My sister read a lot of books while she was pregnant, which I associated to my nieces’ love for books starting at 18 months old. These young babies can’t even understand the words we tell them yet but they insist on flipping pages of books already! One of them would even cry when we take the book away since she has literally flipped the book front to back and back to front multiple times.
I had the same unusual love of books when I was younger and I’m still very fond of recalling most stories I have read despite my reading comprehension not being high back then. Many times I find it fun recalling scenes or the multiple story arcs that shows the characters’ growth. These are ingrained in my mind that is why when I read through some classics again I am surprised to find vitality that allows a refreshing new image of scenes and characters. Other times, the recollection of scenes and characters were congealed.
Now that I have been living in a different country with a totally different language for the past six years, there is still a craving in me for books and stories in English. Previously, the local public library back in the US were accessible but due to Europe’s General Data Protection Regulation (GDPR) I have since lost access to my account. I tried to find other means and finally gave in and asked for a Kindle for Christmas. The result: I still prefer the page-flipping, pencil-marking, paper-smelling experience that you get out of books. Kindle is now mostly reserved for vacation or long trips since it is lighter than 2-3 books that I would often take with me.
The future of novel reading?
What has kept me occupied (and somewhat satisfied) lately were these open source library of English-translated Asian novels online found at Novel Updates and Wattpad websites. I also use the Webnovel site, which has an accompanying phone and tablet app, which provides a variety of novels that are either translated Chinese novels or original submitted work. There are many more of these open source libraries out there.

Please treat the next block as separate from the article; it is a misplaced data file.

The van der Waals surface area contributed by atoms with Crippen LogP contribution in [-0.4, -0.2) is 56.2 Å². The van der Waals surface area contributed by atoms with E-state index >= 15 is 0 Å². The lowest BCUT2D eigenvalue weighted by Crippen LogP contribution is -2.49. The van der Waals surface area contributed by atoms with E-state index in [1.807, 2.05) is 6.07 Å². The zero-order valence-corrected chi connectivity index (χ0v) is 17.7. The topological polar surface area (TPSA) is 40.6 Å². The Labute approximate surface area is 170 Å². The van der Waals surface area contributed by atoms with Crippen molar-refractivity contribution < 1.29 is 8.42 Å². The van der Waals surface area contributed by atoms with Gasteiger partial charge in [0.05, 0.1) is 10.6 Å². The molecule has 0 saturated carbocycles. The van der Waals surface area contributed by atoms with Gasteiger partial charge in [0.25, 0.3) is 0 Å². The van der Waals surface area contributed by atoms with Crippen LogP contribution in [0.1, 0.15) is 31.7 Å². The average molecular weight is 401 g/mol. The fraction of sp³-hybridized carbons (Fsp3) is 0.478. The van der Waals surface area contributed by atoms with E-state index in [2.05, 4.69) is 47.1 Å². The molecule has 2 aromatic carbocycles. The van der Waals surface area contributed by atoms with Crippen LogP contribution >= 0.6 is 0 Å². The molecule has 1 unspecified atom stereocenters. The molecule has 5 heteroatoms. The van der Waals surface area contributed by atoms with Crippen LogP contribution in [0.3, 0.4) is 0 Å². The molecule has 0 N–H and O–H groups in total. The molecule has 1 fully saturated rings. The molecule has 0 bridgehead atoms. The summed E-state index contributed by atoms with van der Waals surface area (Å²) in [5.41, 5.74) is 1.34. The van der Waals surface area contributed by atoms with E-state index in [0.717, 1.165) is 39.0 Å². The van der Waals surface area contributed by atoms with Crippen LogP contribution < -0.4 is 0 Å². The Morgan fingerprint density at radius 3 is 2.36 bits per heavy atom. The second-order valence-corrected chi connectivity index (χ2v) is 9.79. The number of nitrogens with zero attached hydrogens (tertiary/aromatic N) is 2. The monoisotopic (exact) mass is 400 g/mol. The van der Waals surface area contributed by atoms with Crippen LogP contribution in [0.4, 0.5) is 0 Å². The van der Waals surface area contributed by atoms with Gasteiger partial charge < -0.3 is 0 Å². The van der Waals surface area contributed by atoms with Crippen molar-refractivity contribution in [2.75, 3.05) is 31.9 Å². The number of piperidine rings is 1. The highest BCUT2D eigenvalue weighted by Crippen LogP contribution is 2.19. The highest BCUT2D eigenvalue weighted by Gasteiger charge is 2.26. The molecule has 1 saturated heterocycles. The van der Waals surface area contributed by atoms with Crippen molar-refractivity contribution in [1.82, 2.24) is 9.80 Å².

Although the book experience I mentioned earlier is missing, the perks of having a variety of novels almost for free is quite satisfying. Comprehending the new world, culture and country just makes going through several novels exhilarating. What does disappoint me in this is that there are no specific regulation on plagiarism. In fact, this type of novel reading promotes it with the rise of fan-fictions. Furthermore, readers get to comment on each chapter leading to many spoilers added and not so tasteful ones that doesn’t promote further reading of the novel. Webnovel requires payment either through `stones´ or cash to access further chapters.
Supply and Demand
In conclusion, there is a demand out there for a good variety of stories and many who are willing to supply it via original works or translations. These online novels allow readers to have a certain interaction with each chapter along with their fellow readers. In the end, my preference still lies on published books than the readily available novels that don’t go through editors. However, the open source have allowed me to read original works that many publishing house have overlooked.
Ann Morgan gave a presentation at TEDGlobal London back in 2015 regarding her one-year challenge of reading a book from every country, which you can watch here. You can also see the list of books she has read on this site.
Another special TED presentation mention is “The Danger of a Single Story” by Chimamanda Ngozie Adichi, which she presented at the TED Global 2009 can be seen here.
Both of these TED talks provide a beautiful illustration on how we should approach modern story reading, as well as challenge ourselves to keep an open mind on having a difference perspective in viewing our world.